• Animated comedy Cooked has received funding from Screen Australia. (Supplied: Screen Australia)Source: Supplied: Screen Australia
An animated comedy written and directed by Gamilaraay and Mandandanji man Jake Duczynski, is one of five online series to receive funding from Screen Australia.
Keira Jenkins

4 Feb 2020 - 2:58 PM  UPDATED 6 Feb 2020 - 1:31 PM

When Jake Duczynski heard Scott Morrison's plans to have a replica of James Cook's ship the Endeavour sail around the country to mark the 250th anniversary of his landing, the Gamilaraay and Mandandanji man saw an opportunity. 

For Mr Duczynski, an illustrator and animator, the 250th anniversary of Cook's charting of the east coast of Australia, and the celebrations that are planned to come with it, set the scene for his 5-part animated comedy Cooked.

The series follows the ghost of Cook as he travels around Australia, joined by his friend Daringa the goat  as the pair search for a cure for Wyatt Gildt, an evil curse that is plaguing the nation.

"It's like an alternate 2020, as if the ghost of Cook was sailing around in the Endeavour, trying to undo his wrongs of the past," Mr Duczynski told NITV News.

Yidinji comedian Steph Tisdell will voice Daringa the goat. She said she's excited to be part of the series.

"My manager said to me, do you want to voice a goat, we just got this really cool request through," Ms Tisdell said.

"So I read about it and I just thought what a clever idea and I got really excited about it. It's just such a good idea.

"You know, this Koori guy has come up with a really clever way of talking about the feelings of guilt in our country. 

"it really breaks it down and lets people know that it's actually part of something bigger."

 Ms Tisdell said voicing her character Daringa, will be fun. 

"Daringa is just like a black woman," she said.

"She's just like we gotta get this sorted, we gotta get this done. And she doesn't want to be a goat."

Cooked is one of five online projects that have received a share of more than $500,000 in funding from Screen Australi this week. 

Captain Cook never circumnavigated Australia, but in 1802 this Indigenous Australian did
This year a replica of Captain Cook’s ship, the Endeavour, will circumnavigate Australia to mark the 250th anniversary of Cook’s arrival. Meanwhile, the first Australian to circumnavigate the country is left behind.

The initial funding for Cooked came from the Australian National Maritime Museum and Mr Duczynski said the continued support shows that the project is resonating.

"It explores how much national fervor there is surrounding 2020 and the Endeavour replica," he said.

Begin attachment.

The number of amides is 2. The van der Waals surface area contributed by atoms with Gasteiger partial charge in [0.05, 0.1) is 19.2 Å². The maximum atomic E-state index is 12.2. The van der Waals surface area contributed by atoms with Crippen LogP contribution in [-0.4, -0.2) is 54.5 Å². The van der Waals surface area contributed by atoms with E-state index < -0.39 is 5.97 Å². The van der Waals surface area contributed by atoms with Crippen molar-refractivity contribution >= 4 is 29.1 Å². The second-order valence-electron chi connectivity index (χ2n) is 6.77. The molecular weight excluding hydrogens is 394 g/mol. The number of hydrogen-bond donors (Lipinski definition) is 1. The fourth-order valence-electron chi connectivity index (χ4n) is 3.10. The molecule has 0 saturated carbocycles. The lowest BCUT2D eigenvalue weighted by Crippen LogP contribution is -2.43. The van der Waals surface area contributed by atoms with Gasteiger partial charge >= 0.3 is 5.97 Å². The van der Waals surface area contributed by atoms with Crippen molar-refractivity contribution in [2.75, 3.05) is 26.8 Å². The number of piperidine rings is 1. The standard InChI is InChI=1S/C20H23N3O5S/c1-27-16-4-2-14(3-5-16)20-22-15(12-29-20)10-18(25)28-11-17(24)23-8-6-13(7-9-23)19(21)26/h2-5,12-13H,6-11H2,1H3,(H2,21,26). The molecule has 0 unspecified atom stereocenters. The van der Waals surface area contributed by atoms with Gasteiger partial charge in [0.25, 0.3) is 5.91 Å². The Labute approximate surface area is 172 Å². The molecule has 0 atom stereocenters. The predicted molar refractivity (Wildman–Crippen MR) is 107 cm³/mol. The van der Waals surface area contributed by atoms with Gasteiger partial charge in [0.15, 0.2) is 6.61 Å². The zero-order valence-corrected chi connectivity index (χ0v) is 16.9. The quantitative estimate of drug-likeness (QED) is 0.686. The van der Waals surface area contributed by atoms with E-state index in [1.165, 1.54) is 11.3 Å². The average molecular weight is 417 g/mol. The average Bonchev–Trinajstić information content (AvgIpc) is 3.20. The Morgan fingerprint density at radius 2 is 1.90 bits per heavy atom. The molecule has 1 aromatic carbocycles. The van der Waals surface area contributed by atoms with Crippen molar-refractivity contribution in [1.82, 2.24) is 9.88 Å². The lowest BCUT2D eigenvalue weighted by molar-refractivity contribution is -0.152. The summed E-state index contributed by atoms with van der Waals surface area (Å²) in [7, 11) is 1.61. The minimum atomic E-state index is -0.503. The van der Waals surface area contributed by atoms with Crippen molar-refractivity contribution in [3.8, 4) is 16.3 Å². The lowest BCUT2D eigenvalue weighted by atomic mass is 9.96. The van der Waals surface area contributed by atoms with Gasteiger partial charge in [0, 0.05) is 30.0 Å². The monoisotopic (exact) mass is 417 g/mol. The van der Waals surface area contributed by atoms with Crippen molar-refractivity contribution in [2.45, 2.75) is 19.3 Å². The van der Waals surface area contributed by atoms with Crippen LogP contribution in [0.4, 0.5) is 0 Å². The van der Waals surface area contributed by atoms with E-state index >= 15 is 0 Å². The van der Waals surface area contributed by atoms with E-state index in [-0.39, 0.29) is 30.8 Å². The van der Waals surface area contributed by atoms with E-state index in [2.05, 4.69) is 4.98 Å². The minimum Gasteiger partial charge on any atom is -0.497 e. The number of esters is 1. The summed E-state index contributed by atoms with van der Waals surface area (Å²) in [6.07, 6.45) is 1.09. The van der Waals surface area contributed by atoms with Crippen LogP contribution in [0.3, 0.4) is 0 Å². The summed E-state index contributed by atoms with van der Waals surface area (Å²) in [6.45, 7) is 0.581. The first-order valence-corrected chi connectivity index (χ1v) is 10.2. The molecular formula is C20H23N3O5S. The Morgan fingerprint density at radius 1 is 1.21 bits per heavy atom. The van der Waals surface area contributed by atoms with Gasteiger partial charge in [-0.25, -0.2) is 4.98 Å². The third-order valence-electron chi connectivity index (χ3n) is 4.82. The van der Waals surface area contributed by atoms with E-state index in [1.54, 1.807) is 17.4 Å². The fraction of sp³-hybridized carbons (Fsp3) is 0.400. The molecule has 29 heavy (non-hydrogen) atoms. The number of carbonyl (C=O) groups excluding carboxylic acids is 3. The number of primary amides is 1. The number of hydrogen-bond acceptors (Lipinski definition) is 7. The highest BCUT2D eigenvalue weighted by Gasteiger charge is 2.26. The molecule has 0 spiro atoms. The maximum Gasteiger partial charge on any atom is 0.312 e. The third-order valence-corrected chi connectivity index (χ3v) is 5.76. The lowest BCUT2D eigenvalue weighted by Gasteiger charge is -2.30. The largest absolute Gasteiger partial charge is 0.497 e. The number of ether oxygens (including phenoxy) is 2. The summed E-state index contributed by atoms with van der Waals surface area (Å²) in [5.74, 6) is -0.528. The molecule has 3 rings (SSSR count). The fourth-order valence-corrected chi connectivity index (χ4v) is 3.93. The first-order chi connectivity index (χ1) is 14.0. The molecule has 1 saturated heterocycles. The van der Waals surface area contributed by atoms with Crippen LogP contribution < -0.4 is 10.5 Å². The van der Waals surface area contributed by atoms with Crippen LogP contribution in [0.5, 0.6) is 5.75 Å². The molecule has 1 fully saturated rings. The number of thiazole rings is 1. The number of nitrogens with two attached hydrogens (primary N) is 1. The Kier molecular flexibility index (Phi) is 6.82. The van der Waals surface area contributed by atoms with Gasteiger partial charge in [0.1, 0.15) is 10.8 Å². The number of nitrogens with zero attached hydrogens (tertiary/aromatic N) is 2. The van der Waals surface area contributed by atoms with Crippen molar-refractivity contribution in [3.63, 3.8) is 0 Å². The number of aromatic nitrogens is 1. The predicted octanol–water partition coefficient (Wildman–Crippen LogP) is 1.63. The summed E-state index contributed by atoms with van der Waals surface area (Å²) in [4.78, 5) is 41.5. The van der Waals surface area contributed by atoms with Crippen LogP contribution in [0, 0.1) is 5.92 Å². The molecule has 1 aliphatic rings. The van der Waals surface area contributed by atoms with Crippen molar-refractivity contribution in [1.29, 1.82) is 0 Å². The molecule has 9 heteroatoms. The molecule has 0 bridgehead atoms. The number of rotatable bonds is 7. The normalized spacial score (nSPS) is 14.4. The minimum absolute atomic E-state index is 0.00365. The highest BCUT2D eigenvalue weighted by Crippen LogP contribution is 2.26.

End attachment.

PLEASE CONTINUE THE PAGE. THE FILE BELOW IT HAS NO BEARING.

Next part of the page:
"It asks, is all our history being told? Or have the residual impacts, especially for First Nations people, been dismissed?

"Basically I want to Trojan Horse in there with an animated comedy to make it a bit more palatable for people to digest Indigenous issues, and tell those stories through the proxy of someone who is an icon in this country."

For Mr Duczynski, directing Cooked is a new experience - he said he's worked predominantly as a solo entity and with Cooked, he's working with a huge team as well as consulting with community about what the series should bring to the table.

"I've tried to bring in as many Indigenous perspectives as possible," he said.

"Not just doing the grunt work but from the top down. It's not about a single perspective. I wanted contributions from as many Indigenous people as possible about their response to the re-sailing of the Endeavour.

"It doesn't depend on an individual perspective, we don't all share a single perspective."

Cooked is set to be released later this year.

Ms Tisdell said she's looking forward to seeing how it turns out, and wants to focus on the positives coming out of the series.

"Sometimes it's easy to fall down a rabbit hole looking at all the voices that have something bad to say," she said.

"For me, this is an opportunity to focus on the positives. It's a big thing to focus on the good. I look at who's already on board and it gives me hope.

"There's lots of support out there, if you look for it. It's too easy to focus on the bad and get stuck in it."


New Indigenous languages exhibition features untold story of Cook encounters
During the international year of Indigenous languages, 'Spoken' invites the public to learn about shared history through an Aboriginal lens.